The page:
Seats are seats, right? Wrong, at least according to Avalon. The manufacturer offers signature aluminum seat frames with decorative teak panels that are ventilated to keep temperatures in a moderate range and reduce opportunities for mold and mildew to grow.

“Plus, they have more storage,” Knight said. “We also have suspension seating that works kind of like trampoline material. When the boat moves, the cushion moves with you.”

Seating is a big deal to pontoon owners. Countless seating types and configurations are now available, many of which incorporate manually or electrically convertible lounges for greater layout flexibility. “Our walkthrough, rear-facing lounges replace what we had forever,” Lowe’s Rader said. “They’re predominant now.”

Cruising amenities such as galleys and standup head compartments have been game-changers for many pontoon owners, but not all of these innovations are abovedecks. Premier’s Encounter, for example, provides a cuddy cabin within its raised helm. The cabin features a sleeper, a convertible dining table, a head, internal speakers, a deck hatch and nearly 6 feet of headroom.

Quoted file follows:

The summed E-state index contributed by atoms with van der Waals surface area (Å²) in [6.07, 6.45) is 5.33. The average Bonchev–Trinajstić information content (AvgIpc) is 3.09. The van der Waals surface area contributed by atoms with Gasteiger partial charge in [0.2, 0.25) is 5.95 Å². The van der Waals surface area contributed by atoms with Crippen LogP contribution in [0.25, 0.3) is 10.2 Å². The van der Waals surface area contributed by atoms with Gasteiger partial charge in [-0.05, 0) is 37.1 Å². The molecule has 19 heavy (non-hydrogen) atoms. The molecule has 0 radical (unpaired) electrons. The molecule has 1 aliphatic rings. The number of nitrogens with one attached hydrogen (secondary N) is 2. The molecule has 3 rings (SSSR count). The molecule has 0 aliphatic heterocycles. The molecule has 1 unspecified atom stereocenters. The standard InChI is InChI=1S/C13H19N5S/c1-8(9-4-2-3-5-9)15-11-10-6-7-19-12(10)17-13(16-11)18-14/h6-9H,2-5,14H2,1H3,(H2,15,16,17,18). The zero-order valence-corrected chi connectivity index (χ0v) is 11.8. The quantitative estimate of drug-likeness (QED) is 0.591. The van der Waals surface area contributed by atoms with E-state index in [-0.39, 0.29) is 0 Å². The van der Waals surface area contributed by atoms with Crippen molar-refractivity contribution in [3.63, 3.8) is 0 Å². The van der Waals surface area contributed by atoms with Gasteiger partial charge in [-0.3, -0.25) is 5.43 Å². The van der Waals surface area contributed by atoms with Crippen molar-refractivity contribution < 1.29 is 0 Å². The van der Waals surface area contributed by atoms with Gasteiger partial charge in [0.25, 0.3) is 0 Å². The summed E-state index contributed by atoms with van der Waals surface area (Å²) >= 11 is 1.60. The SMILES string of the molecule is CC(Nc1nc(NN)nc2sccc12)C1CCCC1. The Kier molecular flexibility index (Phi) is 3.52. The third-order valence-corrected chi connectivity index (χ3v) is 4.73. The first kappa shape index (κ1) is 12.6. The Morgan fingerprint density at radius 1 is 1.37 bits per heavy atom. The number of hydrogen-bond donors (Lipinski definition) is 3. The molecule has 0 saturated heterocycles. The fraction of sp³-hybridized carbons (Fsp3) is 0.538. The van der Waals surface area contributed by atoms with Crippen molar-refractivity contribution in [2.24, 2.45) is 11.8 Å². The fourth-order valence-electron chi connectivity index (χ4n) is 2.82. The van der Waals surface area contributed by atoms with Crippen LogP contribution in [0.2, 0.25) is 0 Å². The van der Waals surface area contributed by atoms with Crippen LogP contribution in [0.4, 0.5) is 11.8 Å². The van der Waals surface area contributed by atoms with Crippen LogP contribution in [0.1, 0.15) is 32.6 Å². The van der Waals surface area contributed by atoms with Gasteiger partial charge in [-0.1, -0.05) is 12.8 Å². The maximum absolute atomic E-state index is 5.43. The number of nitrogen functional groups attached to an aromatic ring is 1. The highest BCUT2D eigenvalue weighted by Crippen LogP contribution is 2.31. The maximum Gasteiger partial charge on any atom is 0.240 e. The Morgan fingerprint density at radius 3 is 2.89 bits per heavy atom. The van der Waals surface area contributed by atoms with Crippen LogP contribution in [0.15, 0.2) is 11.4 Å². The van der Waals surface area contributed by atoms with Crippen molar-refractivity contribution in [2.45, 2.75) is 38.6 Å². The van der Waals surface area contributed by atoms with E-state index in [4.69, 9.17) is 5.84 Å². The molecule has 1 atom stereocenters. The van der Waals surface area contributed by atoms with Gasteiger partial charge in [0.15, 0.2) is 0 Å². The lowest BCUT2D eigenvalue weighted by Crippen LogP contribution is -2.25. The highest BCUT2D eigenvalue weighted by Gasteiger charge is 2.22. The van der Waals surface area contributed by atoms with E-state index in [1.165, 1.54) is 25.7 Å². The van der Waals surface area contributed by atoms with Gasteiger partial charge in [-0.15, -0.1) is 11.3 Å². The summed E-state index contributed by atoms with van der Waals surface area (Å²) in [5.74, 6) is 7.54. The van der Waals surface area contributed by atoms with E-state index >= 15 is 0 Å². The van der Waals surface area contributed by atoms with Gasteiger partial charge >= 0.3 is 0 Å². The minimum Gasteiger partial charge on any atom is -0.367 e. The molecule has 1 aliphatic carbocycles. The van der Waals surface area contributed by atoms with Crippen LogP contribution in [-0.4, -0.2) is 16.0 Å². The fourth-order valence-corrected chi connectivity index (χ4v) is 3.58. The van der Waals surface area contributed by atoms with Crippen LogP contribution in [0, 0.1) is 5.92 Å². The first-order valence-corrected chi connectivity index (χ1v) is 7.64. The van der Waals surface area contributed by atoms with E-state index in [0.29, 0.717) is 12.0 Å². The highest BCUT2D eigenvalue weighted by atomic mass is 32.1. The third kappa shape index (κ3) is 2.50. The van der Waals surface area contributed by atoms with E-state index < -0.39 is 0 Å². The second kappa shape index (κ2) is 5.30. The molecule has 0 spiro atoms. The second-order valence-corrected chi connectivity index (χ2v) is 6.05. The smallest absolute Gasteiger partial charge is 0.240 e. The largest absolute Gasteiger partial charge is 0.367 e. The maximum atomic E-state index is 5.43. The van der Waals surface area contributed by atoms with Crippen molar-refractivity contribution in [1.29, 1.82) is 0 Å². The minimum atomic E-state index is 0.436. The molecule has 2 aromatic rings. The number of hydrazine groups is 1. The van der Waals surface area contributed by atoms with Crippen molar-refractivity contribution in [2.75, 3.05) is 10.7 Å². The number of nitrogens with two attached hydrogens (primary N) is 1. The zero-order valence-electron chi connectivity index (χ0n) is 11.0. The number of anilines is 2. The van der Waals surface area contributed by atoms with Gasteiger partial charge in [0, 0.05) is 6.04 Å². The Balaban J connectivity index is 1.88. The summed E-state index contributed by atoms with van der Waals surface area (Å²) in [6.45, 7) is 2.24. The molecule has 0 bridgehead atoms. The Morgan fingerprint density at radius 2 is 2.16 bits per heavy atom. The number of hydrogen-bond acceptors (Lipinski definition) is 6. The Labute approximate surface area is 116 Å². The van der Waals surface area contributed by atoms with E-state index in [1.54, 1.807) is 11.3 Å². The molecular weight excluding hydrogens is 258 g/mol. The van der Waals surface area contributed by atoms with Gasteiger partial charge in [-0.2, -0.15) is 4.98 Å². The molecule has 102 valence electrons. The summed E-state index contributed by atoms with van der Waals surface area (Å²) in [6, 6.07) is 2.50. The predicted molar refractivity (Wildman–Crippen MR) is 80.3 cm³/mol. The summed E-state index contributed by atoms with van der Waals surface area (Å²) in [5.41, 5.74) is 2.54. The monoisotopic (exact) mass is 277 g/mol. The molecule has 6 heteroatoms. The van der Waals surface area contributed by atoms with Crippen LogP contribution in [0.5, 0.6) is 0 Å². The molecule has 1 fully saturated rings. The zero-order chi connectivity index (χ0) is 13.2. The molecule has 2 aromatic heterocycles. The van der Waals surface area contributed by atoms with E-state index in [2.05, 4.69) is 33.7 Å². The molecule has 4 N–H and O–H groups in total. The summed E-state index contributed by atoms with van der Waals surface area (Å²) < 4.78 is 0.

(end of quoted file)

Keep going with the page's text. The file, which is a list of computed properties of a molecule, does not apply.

The Future
The stigma around pontoon ownership is abating with the advent of stylized fiberglass design elements, cruising amenities and runabout-style performance. Looking forward, the biggest design trends are likely to involve performance, so the boats can go even faster, handle better and tackle offshore conditions.

“We’ve gone from being the afterthought boat to the boat everyone wants, and the key is performance,” VanWagenen said.

Pontoon owners want to be able to take multiple generations of family members and friends on the water, where all of them can do a little of what they like. That means the boat must be able to handle a variety of conditions; and as usage expands in coastal areas, that includes saltwater environments.

“We’re filling in the usability gaps, developing designs that replicate and supplant other types of boats,” Knight said. “As performance continues to improve, a pontoon can be your ski-and-tubing boat and your cruising boat, as well as your bass boat and your place to entertain. You can carry more people. The kids are secure, the grandparents are comfortable, and you can do all this affordably.”

Find out more about the builders mentioned in this story and many others: (Premier)


Your email address will not be published. Required fields are marked *